If you've added organic matter like compost to the soil, it should be enough fertilizer for the growing season. Alternatively, apply a 5-5-5 slow-release fertilizer to the soil before sowing the beet seeds. Avoid using a high nitrogen fertilizer as it will stimulate the growth of the greens instead of the root growth.


No pruning is required for growing beets. If you are harvesting beet greens, we'll cover that in the Harvest section below.


Beets are like radishes and can only be propagated from seeds.

Harvest and storage

Harvested beetsAfter harvesting, cut the greens from the beets before storing them. Source: Seacoast Eat Local

Now let's cover some methods of harvesting and storing your delicious beet crops. Keep in mind that beet greens and roots can become bitter and tough after they are harvested.


First, let's talk about beet greens. These greens can be harvested a month after the seeds are planted when the leaves are about 10 inches high and 5 inches in diameter. Use disinfected secateurs to trim the green an inch or two off the ground. The leaves will grow back and you can harvest more greens later in the season.

Young beet roots are ready for harvest within 5 weeks after planting. These roots will be very tender. Fully ripe beets are ready when they are 2 to 3 inches in diameter, which can be around 60-70 days after planting. Use a wide garden fork when harvesting beets to gently lift them out of the ground.


After washing, the kohlrabi can be kept in the refrigerator for a week. I like to put a coffee filter or paper towel in a plastic bag with the vegetables as they help absorb excess moisture.

To store beets, you should remove the leaves. Put your beets in the refrigerator for short-term storage up to 2 weeks. For long-term storage, find a cool, dark place like a root cellar. A beet root can last 3-5 months under these conditions. Another long-term storage solution is in the freezer. Boil the beets first, let them cool completely and store them in the freezer for up to 6 months.


Beets growLarge beet roots are about to be harvested. Source: Clint Gardner

These cool season vegetables are fairly easy to care for with the right growing conditions. Since beet is a member of the Brassica vegetable family, there are some common growth problems, pests, and diseases that you may notice in your garden.

Growing problems

During root growth, the top of the beet can get sunburned. To remedy this, use mulch around your plants to protect the tips of these roots from direct sunlight.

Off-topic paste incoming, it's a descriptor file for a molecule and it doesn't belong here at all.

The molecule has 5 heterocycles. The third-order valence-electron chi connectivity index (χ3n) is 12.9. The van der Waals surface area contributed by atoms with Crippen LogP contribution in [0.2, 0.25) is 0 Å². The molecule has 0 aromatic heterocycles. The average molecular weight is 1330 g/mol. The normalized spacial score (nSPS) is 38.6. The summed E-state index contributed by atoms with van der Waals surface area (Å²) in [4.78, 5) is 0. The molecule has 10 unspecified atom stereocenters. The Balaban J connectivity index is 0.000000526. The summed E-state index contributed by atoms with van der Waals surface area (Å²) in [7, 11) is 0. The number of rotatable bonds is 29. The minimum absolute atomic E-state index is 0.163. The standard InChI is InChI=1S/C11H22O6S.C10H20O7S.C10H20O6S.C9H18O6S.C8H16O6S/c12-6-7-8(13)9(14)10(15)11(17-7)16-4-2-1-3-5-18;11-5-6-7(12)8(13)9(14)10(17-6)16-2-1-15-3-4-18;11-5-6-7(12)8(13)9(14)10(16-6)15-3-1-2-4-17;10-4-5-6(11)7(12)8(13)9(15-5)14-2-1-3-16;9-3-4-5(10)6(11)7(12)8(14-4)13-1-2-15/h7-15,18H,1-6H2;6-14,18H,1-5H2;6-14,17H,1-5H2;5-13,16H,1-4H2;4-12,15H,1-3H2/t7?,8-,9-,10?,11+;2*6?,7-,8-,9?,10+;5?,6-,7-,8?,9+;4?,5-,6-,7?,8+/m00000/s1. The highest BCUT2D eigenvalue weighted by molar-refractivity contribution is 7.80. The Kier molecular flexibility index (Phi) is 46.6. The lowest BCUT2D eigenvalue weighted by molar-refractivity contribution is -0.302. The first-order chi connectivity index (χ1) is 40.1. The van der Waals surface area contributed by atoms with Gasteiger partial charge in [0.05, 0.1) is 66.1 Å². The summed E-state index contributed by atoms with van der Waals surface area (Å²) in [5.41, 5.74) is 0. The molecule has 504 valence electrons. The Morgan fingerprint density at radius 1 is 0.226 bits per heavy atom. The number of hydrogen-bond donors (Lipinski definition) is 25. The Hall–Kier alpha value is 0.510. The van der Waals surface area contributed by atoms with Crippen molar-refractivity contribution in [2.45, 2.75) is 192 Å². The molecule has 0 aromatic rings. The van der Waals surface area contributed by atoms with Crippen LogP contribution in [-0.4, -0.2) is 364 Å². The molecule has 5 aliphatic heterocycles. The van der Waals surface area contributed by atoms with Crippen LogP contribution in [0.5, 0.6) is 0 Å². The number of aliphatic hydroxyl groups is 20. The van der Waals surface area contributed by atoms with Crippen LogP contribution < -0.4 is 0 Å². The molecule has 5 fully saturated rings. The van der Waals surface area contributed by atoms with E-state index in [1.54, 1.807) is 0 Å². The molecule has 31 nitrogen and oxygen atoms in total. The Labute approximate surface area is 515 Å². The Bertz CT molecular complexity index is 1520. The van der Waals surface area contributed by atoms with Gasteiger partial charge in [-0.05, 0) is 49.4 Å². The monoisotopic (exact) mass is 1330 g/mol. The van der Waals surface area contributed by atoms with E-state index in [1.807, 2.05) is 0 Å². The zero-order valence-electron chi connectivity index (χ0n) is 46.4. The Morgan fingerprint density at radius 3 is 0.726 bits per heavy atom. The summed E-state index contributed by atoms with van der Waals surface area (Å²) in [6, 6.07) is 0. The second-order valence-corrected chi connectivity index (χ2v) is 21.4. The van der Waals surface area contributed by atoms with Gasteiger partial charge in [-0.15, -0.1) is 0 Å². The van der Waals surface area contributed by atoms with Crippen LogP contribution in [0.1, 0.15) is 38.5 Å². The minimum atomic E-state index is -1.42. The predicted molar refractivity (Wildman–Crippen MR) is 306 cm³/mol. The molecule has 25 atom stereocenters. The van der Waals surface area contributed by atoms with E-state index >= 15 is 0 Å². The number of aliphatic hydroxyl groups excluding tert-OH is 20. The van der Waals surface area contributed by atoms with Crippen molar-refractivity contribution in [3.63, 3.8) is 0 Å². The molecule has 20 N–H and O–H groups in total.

Screwing in the first year is a great indicator of Ecological damage. Since beet plants are biennial, they are expected to flower and sow in the second year of growth. Extreme heat or too little water can cause a beet to shoot. Make sure you plan your planting for cool weather like spring or fall. Provide shade protection for your beets when temperatures start to rise.

Finally, keep the soil moist by watering it frequently every week. The roots and leaves can be hard and woody when there is not enough water.


There are a number of pests that are attracted to beets. Preventive measures to keep these pests out of your garden include using a row cover to cover the plants and applying diatomaceous earth around the root mass. Note that diatomaceous earth must stay dry to be effective against most pests. Therefore, this method is best used in combination with soaking hoses under mulch to keep the surface layer dry.

Aphids can be found on the underside of the leaf. The leaves can begin to droop when aphids are attacked. A severe aphid infestation can lead to the mosaic virus. The best organic remedies for getting rid of aphids are neem oil or insecticidal soap.

Flea beetle just like the leaves of the beet, which turn yellow and can turn brown when infected. Root maggots can be indicated by the presence of flies, and the leaves begin to wither and turn yellow. Wireworms Drill holes in the roots of the vegetables. All of these pests can be treated with organic pesticides that contain pyrethrin.


There are some diseases that can affect your beet crops as well. Preventive measures include regular crop rotation of all cabbage vegetables (including beets) and pest prevention to reduce disease transmission.

Anthracnose appears with gray to pale yellow sores on the leaves. Applying an organic copper-based fungicide can help treat this plant disease.

Club root, Plasmodiophora brassicae, causes deformities in the root. This disease can remain in your soil for over 10 years and affect almost all cabbage plants. Planting disease resistant varieties is the best choice. Additionally, increasing the pH of your growing medium has been shown to have some effect, as Clubroot thrives in slightly acidic soils.

White rust, Albugo Candida, causes white blisters on the underside of the leaves with spots on the top. There is no specific treatment for white rust, but this disease usually does not cause serious damage to the plant and the beets can still grow to maturity. Some fungicides used against downy mildew, such as copper fungicides, can clear out early outbreaks.

Mosaic virus is a serious disease and shows dead spots and yellow mosaics on the leaves. There is no treatment and it can spread between plants via aphids. Remove the infected plants from the garden and destroy them. Do not compost material infected with mosaic virus.

frequently asked Questions

Beet bedBeet greens can be harvested little by little, even as the roots develop. Source: renoir_girl

Q: How long does it take for turnips to grow?

A: This depends on what size and part of the plants you want to harvest … greens can be ready to harvest in a month, young tender roots in 5 weeks, and full-size mature roots in 60-70 days.

Q: Where do beets grow best?

A: In loose, fertile growing medium.

Q: can you grow a beet from a beet?

A: Beet greens can grow back from a beet, but that's all; the roots do not grow back. You can only propagate beet roots from seeds.